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Fields & Applications Chemical

Unity on Units

Photograph courtesy of the BIPM

For 130 years, the kilogram has been defined by the International Prototype of the Kilogram – a cylinder of platinum alloy housed at the International Bureau of Weights and Measures (BIPM) in Sèvres, France. Instead, the kilogram will be defined by the Planck constant – the fundamental constant of quantum physics. The ampere, kelvin, and mole will be defined by the elementary electric charge (e), the Boltzmann constant (k), and the Avogadro constant (NA), respectively.

When the changes come into effect on 20th May 2019, all SI units will be defined by reference to a fundamental constant, rather than a physical reference object (prototype).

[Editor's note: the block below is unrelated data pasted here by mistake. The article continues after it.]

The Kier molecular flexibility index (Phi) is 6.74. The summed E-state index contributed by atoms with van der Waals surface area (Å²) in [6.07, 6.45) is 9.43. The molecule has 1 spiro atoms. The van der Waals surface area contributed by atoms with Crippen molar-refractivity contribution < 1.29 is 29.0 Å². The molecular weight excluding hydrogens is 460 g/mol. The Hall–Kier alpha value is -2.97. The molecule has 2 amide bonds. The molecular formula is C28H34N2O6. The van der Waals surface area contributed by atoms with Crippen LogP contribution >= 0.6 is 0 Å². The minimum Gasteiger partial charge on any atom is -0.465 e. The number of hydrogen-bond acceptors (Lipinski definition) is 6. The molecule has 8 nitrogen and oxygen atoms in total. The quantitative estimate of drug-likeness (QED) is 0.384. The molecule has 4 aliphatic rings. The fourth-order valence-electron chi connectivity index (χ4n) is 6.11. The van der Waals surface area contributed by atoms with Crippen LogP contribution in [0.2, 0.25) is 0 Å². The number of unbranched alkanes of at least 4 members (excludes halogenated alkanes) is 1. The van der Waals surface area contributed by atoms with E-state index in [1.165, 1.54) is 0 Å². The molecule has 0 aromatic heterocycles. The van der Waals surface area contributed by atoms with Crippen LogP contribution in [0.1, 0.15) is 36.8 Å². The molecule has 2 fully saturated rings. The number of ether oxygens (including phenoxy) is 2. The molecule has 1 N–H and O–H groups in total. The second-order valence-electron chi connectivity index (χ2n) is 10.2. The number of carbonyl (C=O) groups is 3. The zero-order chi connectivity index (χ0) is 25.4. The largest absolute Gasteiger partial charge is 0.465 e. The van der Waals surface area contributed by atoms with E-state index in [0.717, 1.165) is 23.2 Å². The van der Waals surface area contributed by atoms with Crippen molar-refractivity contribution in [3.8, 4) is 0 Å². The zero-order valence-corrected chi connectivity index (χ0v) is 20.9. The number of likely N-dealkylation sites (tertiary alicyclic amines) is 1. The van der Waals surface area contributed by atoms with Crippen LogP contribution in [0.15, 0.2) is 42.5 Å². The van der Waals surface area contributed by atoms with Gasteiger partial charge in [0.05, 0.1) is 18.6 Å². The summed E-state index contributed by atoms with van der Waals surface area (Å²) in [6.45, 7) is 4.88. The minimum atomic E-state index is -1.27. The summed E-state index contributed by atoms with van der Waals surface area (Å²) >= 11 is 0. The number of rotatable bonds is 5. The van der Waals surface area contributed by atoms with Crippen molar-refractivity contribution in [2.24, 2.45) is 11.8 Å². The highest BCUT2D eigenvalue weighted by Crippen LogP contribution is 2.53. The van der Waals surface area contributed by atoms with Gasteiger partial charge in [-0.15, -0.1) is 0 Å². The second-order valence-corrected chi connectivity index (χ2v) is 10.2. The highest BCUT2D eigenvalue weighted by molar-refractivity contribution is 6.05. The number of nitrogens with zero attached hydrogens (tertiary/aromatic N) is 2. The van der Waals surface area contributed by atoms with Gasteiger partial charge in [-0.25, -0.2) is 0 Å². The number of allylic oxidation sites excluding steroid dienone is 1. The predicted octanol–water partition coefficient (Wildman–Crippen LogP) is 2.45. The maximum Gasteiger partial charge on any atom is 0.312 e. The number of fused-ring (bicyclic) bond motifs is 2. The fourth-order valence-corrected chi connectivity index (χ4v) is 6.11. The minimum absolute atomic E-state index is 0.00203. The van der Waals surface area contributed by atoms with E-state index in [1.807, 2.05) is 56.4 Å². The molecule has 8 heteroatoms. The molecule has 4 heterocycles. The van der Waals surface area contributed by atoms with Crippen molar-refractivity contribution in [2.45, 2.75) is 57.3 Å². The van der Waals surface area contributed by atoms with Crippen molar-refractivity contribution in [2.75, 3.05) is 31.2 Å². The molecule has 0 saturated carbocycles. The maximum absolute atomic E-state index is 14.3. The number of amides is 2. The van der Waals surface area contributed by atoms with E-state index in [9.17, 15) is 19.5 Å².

Barry Inglis, Director of the International Committee for Weights and Measures said in a statement, “We will now no longer be bound by the limitations of objects in our measurement of the world, but have universality accessible units that can pave the way to even greater accuracy, and even accelerate scientific advancement.”

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About the Author

Charlotte Barker

After studying biology at Imperial College London, I got my start in biomedical publishing as a commissioning editor for healthcare journals, and have spent my career covering everything from early-stage research to clinical medicine. I joined Texere Publishing in 2014, attracted by the creativity, talent and passion of the team. As Editor of The Analytical Scientist, I help scientists share their stories in vibrant and engaging content that reflects their passion and hard work.

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